Things went well for a long while but, by the late 1980s, the building was in desperate need of renovation and talks of demolition resurfaced (again, a mirror of the country: this was about the same time as dissent in East Germany was reaching fever pitch, with the Berlin Wall breached in November 1989). The Haus stood firm. In 1992, with the support of art collector Josef Schörghuber and the state of Bavaria, Haus der Kunst became a public-private foundation, heralding an increasingly daring new era with, as Enwezor observes, “non-German directors”. Christoph Vitali from Switzerland showed modern classics from 1994 to 2003. But it was Belgian curator Chris Dercon (now at London’s Tate Modern), who truly brought the focus on to-the-minute contemporary art and took the first steps to addressing the Haus legacy.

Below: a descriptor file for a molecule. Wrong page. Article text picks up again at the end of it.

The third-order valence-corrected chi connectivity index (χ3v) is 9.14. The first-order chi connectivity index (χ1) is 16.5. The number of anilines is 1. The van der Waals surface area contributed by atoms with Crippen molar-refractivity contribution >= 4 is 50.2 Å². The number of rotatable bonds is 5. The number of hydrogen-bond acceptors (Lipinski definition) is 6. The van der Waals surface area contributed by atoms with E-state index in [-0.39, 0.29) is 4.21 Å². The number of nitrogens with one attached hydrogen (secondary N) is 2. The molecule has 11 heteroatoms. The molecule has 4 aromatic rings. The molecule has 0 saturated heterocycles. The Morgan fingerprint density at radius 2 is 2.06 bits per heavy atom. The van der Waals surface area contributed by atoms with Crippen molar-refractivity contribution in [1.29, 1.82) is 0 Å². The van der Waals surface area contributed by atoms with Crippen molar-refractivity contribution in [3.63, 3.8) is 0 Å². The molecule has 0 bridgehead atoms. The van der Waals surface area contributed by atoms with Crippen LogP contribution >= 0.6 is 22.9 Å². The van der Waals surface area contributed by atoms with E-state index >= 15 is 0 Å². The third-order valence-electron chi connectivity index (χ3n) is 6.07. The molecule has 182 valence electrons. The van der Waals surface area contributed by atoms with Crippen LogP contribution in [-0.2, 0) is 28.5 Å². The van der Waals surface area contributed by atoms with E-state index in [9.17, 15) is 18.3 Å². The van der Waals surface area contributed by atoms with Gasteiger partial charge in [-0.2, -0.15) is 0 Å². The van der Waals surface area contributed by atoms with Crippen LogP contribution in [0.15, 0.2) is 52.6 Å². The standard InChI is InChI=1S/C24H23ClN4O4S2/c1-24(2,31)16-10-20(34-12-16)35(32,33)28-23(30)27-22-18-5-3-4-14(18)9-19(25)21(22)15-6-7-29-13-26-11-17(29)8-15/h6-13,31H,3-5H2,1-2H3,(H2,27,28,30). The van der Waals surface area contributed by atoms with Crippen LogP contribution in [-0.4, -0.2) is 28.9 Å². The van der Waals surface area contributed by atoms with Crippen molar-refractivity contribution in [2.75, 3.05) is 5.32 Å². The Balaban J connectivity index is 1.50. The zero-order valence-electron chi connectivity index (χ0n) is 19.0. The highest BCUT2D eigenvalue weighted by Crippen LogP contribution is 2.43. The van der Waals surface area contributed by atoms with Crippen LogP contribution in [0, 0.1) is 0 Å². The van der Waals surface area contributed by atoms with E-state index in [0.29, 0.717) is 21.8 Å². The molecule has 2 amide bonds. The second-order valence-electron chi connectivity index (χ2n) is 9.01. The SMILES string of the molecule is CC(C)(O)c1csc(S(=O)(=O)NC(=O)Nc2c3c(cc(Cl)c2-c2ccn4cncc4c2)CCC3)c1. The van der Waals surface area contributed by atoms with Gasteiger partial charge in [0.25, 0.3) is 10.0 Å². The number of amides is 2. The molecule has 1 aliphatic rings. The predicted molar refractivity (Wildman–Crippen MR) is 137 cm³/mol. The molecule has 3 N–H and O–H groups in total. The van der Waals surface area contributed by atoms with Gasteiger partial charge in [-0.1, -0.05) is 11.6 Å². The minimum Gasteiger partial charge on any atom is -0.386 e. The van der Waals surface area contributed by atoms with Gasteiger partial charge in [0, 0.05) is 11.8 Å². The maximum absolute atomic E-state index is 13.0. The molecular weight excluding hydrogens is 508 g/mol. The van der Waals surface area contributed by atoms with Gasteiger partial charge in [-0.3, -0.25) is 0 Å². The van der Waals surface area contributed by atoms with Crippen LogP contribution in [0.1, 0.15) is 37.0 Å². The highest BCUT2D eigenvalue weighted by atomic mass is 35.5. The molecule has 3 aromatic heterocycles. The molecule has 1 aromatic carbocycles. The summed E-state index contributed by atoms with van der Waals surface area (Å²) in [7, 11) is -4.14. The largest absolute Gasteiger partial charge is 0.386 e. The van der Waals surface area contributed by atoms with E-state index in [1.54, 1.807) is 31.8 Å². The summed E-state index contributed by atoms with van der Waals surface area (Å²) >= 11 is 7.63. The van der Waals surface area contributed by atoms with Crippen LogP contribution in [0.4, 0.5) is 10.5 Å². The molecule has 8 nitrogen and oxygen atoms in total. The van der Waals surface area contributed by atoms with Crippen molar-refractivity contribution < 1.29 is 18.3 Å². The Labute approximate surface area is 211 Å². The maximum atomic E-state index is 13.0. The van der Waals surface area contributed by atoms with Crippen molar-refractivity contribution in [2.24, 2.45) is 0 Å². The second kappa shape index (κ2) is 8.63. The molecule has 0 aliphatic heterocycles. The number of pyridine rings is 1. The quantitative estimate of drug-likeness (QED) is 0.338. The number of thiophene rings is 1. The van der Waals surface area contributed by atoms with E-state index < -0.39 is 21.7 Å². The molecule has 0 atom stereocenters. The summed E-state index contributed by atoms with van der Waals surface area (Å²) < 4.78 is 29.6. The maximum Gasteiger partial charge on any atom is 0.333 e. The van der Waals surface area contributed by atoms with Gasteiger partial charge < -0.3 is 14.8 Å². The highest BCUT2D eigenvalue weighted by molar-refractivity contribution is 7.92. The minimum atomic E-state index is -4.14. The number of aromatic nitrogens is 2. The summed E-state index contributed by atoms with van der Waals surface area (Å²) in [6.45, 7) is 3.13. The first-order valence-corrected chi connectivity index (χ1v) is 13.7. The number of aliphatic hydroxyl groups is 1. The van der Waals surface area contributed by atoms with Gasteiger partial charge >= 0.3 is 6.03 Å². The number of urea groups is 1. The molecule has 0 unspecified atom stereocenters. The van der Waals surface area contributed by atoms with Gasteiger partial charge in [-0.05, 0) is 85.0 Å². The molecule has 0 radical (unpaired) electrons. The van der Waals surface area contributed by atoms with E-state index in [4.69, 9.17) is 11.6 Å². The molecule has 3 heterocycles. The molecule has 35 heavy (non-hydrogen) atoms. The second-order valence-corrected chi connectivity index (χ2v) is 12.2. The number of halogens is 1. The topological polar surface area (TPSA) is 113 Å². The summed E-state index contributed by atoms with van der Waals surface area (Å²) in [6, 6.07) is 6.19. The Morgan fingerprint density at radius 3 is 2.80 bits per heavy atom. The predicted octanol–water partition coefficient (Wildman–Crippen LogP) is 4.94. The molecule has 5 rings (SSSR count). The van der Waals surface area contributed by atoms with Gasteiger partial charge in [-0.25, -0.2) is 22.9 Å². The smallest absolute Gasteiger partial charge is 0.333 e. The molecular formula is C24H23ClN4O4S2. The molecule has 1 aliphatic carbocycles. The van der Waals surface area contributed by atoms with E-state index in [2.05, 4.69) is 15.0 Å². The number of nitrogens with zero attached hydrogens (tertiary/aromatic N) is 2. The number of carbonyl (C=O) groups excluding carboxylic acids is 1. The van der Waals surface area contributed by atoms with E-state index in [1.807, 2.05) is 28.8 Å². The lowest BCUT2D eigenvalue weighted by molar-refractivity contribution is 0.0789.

“Dercon started a phase we call the ‘critical reconstruction’,” says Wilmes. Working in consultation with architects such as Rem Koolhaas and Jacques de Meuron, Dercon shifted architectural elements, such as removing the white cladding that had originally been added to “de-Nazify” the Haus’s original walls and floors. In 2005, the archive was opened to the public with tours and, later, an online database featuring all the works sold here during the Nazi era. At the same time the art got increasingly edgy: in 2009, Ai Weiwei’s “Remembering” covered the front of the building with 9,000 colourful children’s backpacks in remembrance of the earthquakes in Sichuan.